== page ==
I love Bible stories. I have a vague memory of our family doctor's office, and how I would enjoy going there because there was a Children's Bible—or it might have just been the Old Testament—and I loved reading the story of Genesis from it. Of course, I was a child back then, and as my religious tendencies have gone from agnostic to atheistic, one might expect my enthusiasm for the Bible to dim. Quite the contrary, in fact. Regardless of one's religion, the Bible is one of the most important ...more
Apr 02, 2018 rated it really liked it
I enjoyed the modern twist from the classic. I've followed the author on podcast for many years, and to read his words on paper still feels different.
Jul 14, 2009 rated it it was ok
I had such high expectations for this book - perhaps that was the problem (my bad, I guess). Still, the edition I read includes promotional blurbs from David Sedaris and Sarah Vowell, so, what could go wrong? Well, other than the fact that I was bored silly reading it and raced through it just to get get to the finish line, not much. The jacket also says that the author has appeard on "This American Life" (again, what could go wrong?). Admittedly, his *voice* isn't coming to me in my head, ...more
May 29, 2011 rated it really liked it
After hearing a presenter read a selection from Jonathan Goldstein at TIP (in Saskatoon) (you can listen to the original here), I knew that I had to check out one of his books. "Ladies and Gentlemen, The Bible!" did not disappoint. It was, by turns, whimsical, heartfelt, irreverent, and poignant in its retellings of various Old Testament tales (with my favourite being his sympathetic portrayal of Cain). While he occasionally fell victim to a small degree of stylistic predictability, an issue ...more
Arthur Gershman
Nov 22, 2012 rated it it was amazing
My 23 year old son turned me on to "Wiretap," the Canadian Broadcasting Corporation (CBC) radio humor program of the author, Jonathan Goldstein (if that is your real name, Jonny).
On Goldstein's radio program, fantasy is blended with reality in such a fashion as to make you question everything you hear.
In the book, "Ladies & Gentlemen: The Bible," Goldstein offers his midrashim, or stories about stories in the Jewish Bible, from the viewpoint of the modern-day hipster.
They are refreshing in
Suzette Tanen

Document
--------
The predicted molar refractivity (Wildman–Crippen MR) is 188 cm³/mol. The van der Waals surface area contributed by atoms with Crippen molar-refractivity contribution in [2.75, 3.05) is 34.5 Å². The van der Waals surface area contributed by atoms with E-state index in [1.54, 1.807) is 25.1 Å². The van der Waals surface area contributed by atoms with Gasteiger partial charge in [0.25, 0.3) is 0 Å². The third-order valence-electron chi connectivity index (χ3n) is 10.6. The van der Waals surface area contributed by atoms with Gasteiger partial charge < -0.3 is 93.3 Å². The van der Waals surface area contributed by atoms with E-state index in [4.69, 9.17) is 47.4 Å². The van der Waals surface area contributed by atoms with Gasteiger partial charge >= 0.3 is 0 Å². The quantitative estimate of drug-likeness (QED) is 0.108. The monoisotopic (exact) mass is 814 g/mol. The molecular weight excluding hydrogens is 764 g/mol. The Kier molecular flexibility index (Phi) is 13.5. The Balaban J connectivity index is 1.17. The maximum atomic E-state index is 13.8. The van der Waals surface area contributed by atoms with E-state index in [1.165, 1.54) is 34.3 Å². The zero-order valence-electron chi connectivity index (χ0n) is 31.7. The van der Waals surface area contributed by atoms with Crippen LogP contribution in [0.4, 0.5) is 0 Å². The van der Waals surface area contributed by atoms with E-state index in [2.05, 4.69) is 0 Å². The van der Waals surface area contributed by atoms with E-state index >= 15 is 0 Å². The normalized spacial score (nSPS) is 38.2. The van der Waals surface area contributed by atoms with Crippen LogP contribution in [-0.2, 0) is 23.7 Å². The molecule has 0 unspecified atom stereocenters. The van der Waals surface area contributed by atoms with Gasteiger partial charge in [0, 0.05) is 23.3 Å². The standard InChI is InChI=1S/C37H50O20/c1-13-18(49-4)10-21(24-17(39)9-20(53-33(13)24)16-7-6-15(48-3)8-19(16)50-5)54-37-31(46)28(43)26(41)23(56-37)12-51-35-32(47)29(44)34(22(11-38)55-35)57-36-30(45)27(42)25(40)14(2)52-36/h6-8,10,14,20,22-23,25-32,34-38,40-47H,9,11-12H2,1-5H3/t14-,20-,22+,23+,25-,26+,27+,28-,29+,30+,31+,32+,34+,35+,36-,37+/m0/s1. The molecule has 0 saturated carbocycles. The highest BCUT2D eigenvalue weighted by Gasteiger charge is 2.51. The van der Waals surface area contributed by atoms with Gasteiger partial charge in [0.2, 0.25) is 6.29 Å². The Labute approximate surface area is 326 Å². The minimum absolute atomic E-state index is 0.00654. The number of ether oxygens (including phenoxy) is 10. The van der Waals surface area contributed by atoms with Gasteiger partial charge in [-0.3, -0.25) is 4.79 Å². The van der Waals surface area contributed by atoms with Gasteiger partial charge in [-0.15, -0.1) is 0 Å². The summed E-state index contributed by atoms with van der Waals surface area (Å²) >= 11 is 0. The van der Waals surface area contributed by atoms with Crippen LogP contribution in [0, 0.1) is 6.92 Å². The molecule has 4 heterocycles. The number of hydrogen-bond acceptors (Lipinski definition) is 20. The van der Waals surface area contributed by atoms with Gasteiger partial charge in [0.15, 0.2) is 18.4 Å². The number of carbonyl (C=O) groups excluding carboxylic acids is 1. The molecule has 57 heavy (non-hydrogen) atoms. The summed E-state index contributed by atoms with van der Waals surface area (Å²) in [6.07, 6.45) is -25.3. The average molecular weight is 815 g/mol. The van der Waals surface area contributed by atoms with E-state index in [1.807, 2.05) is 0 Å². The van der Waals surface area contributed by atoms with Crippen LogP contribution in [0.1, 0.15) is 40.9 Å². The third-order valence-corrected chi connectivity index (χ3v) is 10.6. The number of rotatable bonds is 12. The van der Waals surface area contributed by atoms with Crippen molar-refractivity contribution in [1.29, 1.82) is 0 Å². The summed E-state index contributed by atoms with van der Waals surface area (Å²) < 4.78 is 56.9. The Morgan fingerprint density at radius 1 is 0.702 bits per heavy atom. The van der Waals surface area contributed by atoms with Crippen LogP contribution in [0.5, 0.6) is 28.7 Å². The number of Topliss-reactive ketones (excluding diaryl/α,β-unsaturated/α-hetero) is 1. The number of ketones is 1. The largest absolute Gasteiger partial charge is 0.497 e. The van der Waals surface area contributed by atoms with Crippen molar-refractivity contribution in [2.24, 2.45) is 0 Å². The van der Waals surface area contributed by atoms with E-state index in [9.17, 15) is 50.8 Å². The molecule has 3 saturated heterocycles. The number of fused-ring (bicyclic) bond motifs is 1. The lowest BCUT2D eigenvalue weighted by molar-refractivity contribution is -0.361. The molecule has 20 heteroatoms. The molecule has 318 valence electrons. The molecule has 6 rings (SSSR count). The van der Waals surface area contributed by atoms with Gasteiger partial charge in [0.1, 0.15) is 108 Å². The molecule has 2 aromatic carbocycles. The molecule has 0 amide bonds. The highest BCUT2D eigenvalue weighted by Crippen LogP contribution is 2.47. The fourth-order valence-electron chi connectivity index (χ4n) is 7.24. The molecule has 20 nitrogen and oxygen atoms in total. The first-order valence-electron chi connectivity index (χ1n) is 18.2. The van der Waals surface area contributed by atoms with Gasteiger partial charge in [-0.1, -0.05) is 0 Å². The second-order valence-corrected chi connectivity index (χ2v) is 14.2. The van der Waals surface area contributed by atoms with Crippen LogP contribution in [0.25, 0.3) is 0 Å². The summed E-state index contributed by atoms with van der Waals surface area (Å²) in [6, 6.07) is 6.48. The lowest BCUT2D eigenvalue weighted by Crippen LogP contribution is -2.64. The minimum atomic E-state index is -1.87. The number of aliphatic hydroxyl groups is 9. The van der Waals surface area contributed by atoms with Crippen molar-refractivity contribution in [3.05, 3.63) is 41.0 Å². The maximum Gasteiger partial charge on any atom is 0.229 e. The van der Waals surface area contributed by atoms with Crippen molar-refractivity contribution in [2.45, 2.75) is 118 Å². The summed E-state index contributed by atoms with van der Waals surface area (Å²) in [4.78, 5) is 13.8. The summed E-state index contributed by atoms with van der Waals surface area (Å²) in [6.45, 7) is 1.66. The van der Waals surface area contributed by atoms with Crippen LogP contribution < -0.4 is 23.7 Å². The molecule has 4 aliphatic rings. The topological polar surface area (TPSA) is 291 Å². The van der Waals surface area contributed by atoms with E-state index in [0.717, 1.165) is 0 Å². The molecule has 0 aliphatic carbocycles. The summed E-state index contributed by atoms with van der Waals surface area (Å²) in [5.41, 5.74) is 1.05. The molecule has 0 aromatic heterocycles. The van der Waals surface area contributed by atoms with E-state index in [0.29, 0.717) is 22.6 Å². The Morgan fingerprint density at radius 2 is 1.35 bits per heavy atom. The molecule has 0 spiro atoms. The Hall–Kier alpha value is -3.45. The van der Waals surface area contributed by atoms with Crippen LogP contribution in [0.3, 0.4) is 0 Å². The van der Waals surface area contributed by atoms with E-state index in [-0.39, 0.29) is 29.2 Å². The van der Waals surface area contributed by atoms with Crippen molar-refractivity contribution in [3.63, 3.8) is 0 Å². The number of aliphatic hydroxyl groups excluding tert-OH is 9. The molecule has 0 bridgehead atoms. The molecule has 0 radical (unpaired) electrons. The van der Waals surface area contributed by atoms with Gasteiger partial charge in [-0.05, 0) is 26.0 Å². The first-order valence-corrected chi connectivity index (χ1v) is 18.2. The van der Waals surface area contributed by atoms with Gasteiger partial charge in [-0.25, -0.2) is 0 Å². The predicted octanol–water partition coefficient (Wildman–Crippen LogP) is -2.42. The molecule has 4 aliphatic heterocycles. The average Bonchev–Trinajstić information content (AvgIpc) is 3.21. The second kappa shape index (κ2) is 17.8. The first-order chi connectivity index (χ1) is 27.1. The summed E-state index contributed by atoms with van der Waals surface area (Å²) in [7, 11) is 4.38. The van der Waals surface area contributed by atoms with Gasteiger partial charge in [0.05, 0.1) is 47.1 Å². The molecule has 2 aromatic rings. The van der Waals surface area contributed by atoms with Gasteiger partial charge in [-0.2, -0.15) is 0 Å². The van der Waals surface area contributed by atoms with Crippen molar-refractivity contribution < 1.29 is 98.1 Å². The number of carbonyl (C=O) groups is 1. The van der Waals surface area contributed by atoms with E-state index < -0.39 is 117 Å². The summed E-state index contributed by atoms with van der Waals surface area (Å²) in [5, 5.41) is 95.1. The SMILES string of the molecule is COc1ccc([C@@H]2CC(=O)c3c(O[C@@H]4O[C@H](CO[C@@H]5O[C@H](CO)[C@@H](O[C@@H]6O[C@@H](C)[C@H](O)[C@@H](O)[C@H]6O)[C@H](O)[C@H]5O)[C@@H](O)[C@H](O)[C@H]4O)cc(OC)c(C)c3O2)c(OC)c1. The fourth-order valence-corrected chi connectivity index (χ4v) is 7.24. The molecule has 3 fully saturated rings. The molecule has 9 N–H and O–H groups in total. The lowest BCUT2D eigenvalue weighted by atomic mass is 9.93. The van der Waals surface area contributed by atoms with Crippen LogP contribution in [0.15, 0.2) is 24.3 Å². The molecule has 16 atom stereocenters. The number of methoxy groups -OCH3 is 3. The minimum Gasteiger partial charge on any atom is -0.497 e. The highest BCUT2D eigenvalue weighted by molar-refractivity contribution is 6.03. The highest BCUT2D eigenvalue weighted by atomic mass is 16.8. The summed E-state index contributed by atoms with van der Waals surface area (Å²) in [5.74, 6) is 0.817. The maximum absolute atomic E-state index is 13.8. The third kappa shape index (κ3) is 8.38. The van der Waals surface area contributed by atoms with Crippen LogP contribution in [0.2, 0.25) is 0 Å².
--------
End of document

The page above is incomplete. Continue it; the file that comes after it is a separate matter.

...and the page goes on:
Jun 01, 2015 rated it liked it
Some stories were better than others, some funnier than others, but a diverting read nonetheless
Jul 06, 2018 rated it did not like it
Shelves: mommy-s-shelf
This book wasn't good. I think it was trying to be funny, but the "jokes" fell flat. I wouldn't recommend it to anyone. It vacillated between utterly boring and offensive - in a totally-not-related-to-religion way. I was most offended by Jonah's chapter - the premise was completely distasteful, disturbing and disgusting. I picked this book up after hearing an excerpt from the Adam and Eve chapter on NPR, that chapter was definitely the best and most redeeming chapter in the book. I also thought ...more
Sep 24, 2019 rated it it was amazing
This book is hilarious. The first story in the collection was featured on my favorite podcast This American Life. I made a mental note to buy the book, but at least a year went by before I got around to it. The timing was perfect. I needed something lighthearted and Jonathan Goldstein delivered. I am not religious and I don't believe the majority of bible stories, so there was no worry at all about being offended. This collection is a funny take on stories that were ingrained in me as a child, ...more
Shayna June
May 07, 2018 rated it liked it
Easy and amusing read. Maybe it would have resonated with me more if I had more of an affinity to biblical stories. I find learning about them interesting, but the way in which this book presents its retellings seems to focus more on imbuing a culturally specific humour than finding a poignant commentary (then again, it's possible that I don't know the stories, nor the style of telling well enough to properly appreciate it). I'm glad I read it, an interesting tone on some famously dry subject ...more
Steve Watson
Oct 26, 2018 rated it liked it
I picked up this book from the library because I heard the Adam and Eve retelling read on This American Life and loved it. Goldstein also retells accounts of Cain and Abel, Noah, Babel, Jacob, Moses, Samson, David, Jonah, and the parents of Jesus. The humor is uneven, but all the attempts are good. David as a wannabe comedian, bested by his son. Noah as a grumpy old man. Too often Goldstein resorts to the stereotype of man as dumb clod, but overall, playful and enjoyable
Tom Lehmann
Oct 30, 2018 rated it it was ok